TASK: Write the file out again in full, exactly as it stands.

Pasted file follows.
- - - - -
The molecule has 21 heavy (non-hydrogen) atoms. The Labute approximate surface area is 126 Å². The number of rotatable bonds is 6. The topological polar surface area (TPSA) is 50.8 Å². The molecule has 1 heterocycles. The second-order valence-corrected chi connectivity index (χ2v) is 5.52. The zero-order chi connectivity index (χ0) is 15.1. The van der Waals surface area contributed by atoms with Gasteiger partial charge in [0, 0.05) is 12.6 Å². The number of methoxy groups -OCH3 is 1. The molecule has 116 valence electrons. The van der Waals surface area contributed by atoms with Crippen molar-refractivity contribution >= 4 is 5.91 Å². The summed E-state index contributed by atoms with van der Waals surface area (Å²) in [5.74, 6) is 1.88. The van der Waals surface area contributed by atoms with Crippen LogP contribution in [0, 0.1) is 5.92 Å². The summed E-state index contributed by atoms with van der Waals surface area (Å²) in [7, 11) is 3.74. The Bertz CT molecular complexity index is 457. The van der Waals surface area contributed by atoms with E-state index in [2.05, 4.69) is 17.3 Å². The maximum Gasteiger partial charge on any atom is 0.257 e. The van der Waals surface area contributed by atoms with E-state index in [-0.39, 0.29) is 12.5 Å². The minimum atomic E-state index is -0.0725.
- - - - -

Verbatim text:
The molecule has 21 heavy (non-hydrogen) atoms. The Labute approximate surface area is 126 Å². The number of rotatable bonds is 6. The topological polar surface area (TPSA) is 50.8 Å². The molecule has 1 heterocycles. The second-order valence-corrected chi connectivity index (χ2v) is 5.52. The zero-order chi connectivity index (χ0) is 15.1. The van der Waals surface area contributed by atoms with Gasteiger partial charge in [0, 0.05) is 12.6 Å². The number of methoxy groups -OCH3 is 1. The molecule has 116 valence electrons. The van der Waals surface area contributed by atoms with Crippen molar-refractivity contribution >= 4 is 5.91 Å². The summed E-state index contributed by atoms with van der Waals surface area (Å²) in [5.74, 6) is 1.88. The van der Waals surface area contributed by atoms with Crippen LogP contribution in [0, 0.1) is 5.92 Å². The summed E-state index contributed by atoms with van der Waals surface area (Å²) in [7, 11) is 3.74. The Bertz CT molecular complexity index is 457. The van der Waals surface area contributed by atoms with E-state index in [2.05, 4.69) is 17.3 Å². The maximum Gasteiger partial charge on any atom is 0.257 e. The van der Waals surface area contributed by atoms with E-state index in [-0.39, 0.29) is 12.5 Å². The minimum atomic E-state index is -0.0725.